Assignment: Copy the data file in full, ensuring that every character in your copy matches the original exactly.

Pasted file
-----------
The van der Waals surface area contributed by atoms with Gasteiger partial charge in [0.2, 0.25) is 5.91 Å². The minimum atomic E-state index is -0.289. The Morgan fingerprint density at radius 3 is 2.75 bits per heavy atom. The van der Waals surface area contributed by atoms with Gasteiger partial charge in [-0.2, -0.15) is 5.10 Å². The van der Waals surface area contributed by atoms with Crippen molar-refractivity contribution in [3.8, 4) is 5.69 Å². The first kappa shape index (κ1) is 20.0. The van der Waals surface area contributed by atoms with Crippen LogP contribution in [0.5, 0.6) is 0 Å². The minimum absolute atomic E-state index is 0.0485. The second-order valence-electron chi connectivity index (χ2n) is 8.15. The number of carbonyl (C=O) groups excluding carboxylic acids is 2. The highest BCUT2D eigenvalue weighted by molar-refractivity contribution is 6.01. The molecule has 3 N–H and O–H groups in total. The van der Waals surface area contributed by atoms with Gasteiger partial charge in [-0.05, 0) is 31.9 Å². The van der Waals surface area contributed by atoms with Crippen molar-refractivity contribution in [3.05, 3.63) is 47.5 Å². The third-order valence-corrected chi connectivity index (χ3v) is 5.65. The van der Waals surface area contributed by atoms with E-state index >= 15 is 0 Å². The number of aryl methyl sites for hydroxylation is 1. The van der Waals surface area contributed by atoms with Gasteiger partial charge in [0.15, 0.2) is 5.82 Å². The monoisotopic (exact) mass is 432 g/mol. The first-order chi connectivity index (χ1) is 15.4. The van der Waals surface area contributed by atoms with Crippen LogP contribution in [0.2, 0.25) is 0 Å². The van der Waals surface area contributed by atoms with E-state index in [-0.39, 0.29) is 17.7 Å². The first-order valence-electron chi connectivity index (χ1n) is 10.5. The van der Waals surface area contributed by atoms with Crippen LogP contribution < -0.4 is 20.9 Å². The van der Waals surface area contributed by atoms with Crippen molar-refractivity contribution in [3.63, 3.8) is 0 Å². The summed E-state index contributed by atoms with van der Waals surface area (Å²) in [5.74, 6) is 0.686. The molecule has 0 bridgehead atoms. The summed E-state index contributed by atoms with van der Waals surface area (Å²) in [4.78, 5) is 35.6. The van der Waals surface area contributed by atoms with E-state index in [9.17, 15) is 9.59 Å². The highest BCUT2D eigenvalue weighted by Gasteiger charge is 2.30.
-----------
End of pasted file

The van der Waals surface area contributed by atoms with Gasteiger partial charge in [0.2, 0.25) is 5.91 Å². The minimum atomic E-state index is -0.289. The Morgan fingerprint density at radius 3 is 2.75 bits per heavy atom. The van der Waals surface area contributed by atoms with Gasteiger partial charge in [-0.2, -0.15) is 5.10 Å². The van der Waals surface area contributed by atoms with Crippen molar-refractivity contribution in [3.8, 4) is 5.69 Å². The first kappa shape index (κ1) is 20.0. The van der Waals surface area contributed by atoms with Crippen LogP contribution in [0.5, 0.6) is 0 Å². The minimum absolute atomic E-state index is 0.0485. The second-order valence-electron chi connectivity index (χ2n) is 8.15. The number of carbonyl (C=O) groups excluding carboxylic acids is 2. The highest BCUT2D eigenvalue weighted by molar-refractivity contribution is 6.01. The molecule has 3 N–H and O–H groups in total. The van der Waals surface area contributed by atoms with Gasteiger partial charge in [-0.05, 0) is 31.9 Å². The van der Waals surface area contributed by atoms with Crippen molar-refractivity contribution in [3.05, 3.63) is 47.5 Å². The third-order valence-corrected chi connectivity index (χ3v) is 5.65. The van der Waals surface area contributed by atoms with E-state index >= 15 is 0 Å². The number of aryl methyl sites for hydroxylation is 1. The van der Waals surface area contributed by atoms with Gasteiger partial charge in [0.15, 0.2) is 5.82 Å². The monoisotopic (exact) mass is 432 g/mol. The first-order chi connectivity index (χ1) is 15.4. The van der Waals surface area contributed by atoms with Crippen LogP contribution in [0.2, 0.25) is 0 Å². The van der Waals surface area contributed by atoms with E-state index in [-0.39, 0.29) is 17.7 Å². The first-order valence-electron chi connectivity index (χ1n) is 10.5. The van der Waals surface area contributed by atoms with Crippen LogP contribution < -0.4 is 20.9 Å². The van der Waals surface area contributed by atoms with Crippen molar-refractivity contribution in [3.63, 3.8) is 0 Å². The summed E-state index contributed by atoms with van der Waals surface area (Å²) in [5.74, 6) is 0.686. The molecule has 0 bridgehead atoms. The summed E-state index contributed by atoms with van der Waals surface area (Å²) in [4.78, 5) is 35.6. The van der Waals surface area contributed by atoms with E-state index in [9.17, 15) is 9.59 Å². The highest BCUT2D eigenvalue weighted by Gasteiger charge is 2.30.